European nation to quit whaling

The minister for fisheries said there is very little justification for continued whale hunting beyond 2024

Iceland plans to end all whaling from 2024, Minister of Food, Agriculture and Fisheries Svandis Svavarsdottir said in a column in the Morgunbladid newspaper on Friday.

“There are few justifications to authorize the whale hunt beyond 2024,” the minister said, adding that, as things stand, it is highly likely that the practice will be banned when the current quotas end. 

Whaling, which was re-authorized for commercial purposes in 2006, is becoming less economically justifiable, with only one whale killed in the past three years.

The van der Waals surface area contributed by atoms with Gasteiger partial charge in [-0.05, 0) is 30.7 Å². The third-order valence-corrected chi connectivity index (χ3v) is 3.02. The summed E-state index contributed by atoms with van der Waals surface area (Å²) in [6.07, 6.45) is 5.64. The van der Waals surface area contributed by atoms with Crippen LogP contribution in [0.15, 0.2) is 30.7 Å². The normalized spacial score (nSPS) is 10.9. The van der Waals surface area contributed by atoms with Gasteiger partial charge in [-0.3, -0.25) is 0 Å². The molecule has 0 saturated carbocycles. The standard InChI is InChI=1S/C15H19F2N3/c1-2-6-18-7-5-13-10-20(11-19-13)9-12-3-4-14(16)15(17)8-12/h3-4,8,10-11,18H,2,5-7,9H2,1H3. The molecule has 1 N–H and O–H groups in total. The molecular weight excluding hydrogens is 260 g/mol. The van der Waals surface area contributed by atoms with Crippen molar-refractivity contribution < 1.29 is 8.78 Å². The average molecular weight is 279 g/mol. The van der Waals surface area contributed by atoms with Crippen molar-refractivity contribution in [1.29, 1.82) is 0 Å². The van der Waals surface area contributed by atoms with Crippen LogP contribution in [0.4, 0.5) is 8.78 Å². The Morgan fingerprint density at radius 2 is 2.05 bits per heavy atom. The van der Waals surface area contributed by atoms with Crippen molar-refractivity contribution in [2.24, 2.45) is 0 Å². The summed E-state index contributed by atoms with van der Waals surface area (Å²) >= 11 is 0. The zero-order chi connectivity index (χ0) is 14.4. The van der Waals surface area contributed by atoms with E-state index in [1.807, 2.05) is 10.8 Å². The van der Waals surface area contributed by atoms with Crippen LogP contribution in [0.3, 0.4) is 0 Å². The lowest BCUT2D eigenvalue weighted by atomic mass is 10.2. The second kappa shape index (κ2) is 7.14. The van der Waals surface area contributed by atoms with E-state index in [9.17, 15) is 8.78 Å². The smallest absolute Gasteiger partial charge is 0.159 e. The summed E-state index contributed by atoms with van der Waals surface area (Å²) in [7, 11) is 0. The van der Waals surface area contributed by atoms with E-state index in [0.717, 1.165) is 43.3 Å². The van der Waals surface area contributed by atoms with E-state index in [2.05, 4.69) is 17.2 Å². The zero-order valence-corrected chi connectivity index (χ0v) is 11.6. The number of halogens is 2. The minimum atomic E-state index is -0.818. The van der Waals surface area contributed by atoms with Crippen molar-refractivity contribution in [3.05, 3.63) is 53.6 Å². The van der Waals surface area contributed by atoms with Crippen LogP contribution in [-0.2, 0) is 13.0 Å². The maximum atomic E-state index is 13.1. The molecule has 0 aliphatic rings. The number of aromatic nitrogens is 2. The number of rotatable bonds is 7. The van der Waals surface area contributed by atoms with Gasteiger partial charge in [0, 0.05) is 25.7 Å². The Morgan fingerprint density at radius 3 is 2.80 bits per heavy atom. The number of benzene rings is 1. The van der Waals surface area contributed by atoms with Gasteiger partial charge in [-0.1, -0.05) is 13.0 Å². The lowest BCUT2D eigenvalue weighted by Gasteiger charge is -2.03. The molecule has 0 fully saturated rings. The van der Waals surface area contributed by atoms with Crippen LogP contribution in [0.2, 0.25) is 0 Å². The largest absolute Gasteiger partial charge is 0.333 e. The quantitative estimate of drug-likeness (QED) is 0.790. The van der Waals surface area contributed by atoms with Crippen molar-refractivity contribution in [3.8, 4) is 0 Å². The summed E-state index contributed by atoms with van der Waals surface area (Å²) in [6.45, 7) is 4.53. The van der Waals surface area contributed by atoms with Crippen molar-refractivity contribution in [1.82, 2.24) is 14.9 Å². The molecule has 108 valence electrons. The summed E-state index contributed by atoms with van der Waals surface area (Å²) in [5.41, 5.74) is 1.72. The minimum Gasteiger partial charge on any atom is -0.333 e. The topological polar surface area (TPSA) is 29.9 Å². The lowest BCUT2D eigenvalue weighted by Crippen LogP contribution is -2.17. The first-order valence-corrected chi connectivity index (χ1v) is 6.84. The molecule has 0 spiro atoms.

“There can be several reasons for this, but perhaps the simple explanation is that there have been sustained losses from this type of fishing,” she said. 

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Demand for whale meat from Iceland has dropped massively since Japan re-authorized whaling in 2019 after it withdrew from the International Whaling Commission (IWC). 

Whalers in Iceland have also been required to go further afield to hunt the creatures after a no-fishing coastal zone was extended. 

Social distancing due to the coronavirus has also rendered Iceland’s whale meat processing plants inoperable. 

Amid widespread condemnation of the industry, Iceland is one of the few nations, along with Norway and Japan, that still allows commercial whale hunts. 

2018 was the last full whaling season, with 146 fin whales and six minke whales killed.

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